BSI, TT Club & TAPA EMEA Cargo Theft Report 2022
BSI, TT Club and TAPA EMEA co-author this report to educate the transportation and manufacturing sectors about the dynamic cargo theft risks present across the globe.
Global cargo theft trends
In 2022, similar to 2021, BSI, TT Club and TAPA EMEA recorded fewer cargo theft incidents globally. Despite this year-on-year decline in recorded incidents, we are tracking a steady increase in criminals targeting basic goods like food and beverage, automotives and truck parts, and fuel. This is in large part due to the macro-economic impact of inflation, or the loss of purchasing power, on criminal patterns. Parallel to this gradual shift in the theft of basic goods, and sustained theft of higher-valued goods like electronics, we are also tracking a shift in theft types. In 2021, cargo crime was characterized by long idle times and cargo at rest, whereas in the second half of 2022, we are tracking a return to pre-pandemic levels as global trade volumes
slow. This translates to easing supply chain disruptions that piled up over the pandemic and less cargo waiting at ports and in-transit. As the volume of goods moving slows down and port congestion eases, there is a consistent trend of thefts from facilities and increases in thefts from container/trailers juxtaposed to global drop offs in hijackings. This is only further exacerbated in countries experiencing serious social unrest, like Peru and Bolivia, where cargo is halted, and we are tracking a subsequent drop-off in hijackings. As the delays that defined 2021 and early 2022 ease, so does theft at unsecured parking lots or container yards near port facilities.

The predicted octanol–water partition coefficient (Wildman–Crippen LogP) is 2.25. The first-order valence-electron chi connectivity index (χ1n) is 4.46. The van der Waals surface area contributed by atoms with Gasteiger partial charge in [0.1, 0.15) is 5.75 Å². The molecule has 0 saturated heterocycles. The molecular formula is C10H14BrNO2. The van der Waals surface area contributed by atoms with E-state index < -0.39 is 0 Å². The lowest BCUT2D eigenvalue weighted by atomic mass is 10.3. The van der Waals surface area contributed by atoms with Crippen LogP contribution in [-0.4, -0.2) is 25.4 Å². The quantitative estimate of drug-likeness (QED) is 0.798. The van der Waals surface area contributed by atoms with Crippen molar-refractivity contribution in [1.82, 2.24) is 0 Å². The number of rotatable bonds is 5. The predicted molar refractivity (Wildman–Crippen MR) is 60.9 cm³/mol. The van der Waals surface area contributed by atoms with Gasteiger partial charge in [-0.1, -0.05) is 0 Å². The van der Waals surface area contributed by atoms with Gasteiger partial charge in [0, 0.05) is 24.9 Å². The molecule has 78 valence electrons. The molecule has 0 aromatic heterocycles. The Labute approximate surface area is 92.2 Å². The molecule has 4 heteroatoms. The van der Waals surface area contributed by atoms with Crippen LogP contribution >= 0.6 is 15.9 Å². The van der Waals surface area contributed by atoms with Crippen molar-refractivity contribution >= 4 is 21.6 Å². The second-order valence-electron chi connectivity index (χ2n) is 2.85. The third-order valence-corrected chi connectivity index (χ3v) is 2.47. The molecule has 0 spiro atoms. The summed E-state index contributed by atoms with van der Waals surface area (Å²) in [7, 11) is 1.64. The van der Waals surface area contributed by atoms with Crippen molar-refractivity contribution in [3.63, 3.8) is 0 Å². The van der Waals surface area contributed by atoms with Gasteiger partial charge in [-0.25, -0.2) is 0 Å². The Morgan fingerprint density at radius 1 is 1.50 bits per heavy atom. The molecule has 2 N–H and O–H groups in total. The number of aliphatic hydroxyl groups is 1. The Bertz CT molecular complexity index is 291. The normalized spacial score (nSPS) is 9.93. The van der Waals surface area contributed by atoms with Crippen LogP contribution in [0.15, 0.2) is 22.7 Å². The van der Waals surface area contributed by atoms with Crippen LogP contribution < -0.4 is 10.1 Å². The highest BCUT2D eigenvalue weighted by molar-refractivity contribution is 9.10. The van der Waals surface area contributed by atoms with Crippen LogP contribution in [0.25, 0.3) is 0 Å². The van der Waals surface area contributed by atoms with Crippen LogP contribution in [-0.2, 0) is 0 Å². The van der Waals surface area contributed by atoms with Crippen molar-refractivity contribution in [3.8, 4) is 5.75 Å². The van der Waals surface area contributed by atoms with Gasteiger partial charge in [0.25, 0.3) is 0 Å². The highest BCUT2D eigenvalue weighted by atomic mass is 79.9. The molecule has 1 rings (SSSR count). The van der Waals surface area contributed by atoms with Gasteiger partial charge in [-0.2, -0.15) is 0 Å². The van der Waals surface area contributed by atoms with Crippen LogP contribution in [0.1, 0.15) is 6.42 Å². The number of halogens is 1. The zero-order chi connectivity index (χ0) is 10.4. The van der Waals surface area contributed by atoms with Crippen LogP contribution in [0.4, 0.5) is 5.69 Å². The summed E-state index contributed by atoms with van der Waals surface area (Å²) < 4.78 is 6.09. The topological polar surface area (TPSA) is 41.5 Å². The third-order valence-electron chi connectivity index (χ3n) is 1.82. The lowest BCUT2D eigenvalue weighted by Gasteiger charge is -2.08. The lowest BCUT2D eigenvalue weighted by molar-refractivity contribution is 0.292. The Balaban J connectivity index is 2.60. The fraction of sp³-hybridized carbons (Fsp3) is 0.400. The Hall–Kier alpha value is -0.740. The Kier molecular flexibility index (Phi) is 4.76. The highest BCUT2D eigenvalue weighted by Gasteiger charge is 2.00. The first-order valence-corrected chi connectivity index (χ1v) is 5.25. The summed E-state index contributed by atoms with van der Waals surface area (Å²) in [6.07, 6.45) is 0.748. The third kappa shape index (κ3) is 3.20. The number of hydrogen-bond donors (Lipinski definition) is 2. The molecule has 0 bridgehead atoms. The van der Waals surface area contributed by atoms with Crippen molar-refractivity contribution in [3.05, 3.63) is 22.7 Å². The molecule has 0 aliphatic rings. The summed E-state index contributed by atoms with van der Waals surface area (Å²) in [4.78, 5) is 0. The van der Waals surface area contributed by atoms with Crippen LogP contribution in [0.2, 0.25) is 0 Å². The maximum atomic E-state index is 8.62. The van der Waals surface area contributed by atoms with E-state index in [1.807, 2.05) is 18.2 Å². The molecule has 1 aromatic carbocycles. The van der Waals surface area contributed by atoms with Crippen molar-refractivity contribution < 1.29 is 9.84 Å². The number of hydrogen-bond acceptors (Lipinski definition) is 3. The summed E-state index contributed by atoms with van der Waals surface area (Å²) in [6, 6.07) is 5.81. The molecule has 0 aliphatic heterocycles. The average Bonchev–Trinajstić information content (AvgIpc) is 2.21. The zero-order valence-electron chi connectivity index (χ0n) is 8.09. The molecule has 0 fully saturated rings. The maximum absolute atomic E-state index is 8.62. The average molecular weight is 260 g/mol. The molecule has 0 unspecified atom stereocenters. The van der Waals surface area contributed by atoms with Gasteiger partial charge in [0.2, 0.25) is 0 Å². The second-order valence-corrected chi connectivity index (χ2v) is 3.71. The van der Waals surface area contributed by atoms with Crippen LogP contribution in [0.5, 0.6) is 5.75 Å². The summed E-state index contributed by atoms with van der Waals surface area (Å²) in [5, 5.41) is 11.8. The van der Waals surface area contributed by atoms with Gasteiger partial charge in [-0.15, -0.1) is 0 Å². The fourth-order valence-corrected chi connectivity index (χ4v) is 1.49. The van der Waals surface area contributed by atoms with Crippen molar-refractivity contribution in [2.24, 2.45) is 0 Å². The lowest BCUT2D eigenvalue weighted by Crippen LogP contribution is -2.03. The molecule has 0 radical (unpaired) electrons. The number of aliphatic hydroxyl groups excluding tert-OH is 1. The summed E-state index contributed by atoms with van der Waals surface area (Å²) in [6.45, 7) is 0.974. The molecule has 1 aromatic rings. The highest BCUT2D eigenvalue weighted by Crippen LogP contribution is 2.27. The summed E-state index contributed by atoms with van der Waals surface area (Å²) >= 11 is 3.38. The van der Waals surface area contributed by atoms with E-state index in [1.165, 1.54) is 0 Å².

This report highlights the cargo crime trends that characterized 2022 supply chains and simultaneously provides organizations with mitigation recommendations to combat these threats to better anticipate emerging threats in 2023. BSI and TT Club have identified themes to better capture the 2022 risk environment and define how they will likely manifest in 2023 – how crime patterns have shifted as criminals adapt to inflation, lessened port congestion, an evolving logistics landscape, and new fraudulent methods to tamper with and steal cargo.
To explore these themes, we will present several case studies, looking for example at how social unrest in Latin America has shown to be a weakness for companies operating there, particularly in Chile, Peru, and Brazil. We will also unpack how sophisticated criminal organizations in South Asia are infiltrating supply chains and utilizing fraudulent practices like fictitious pickups to target cargo in-transit. As we look ahead, we provide mitigation recommendations throughout the report for the themes we will dive into.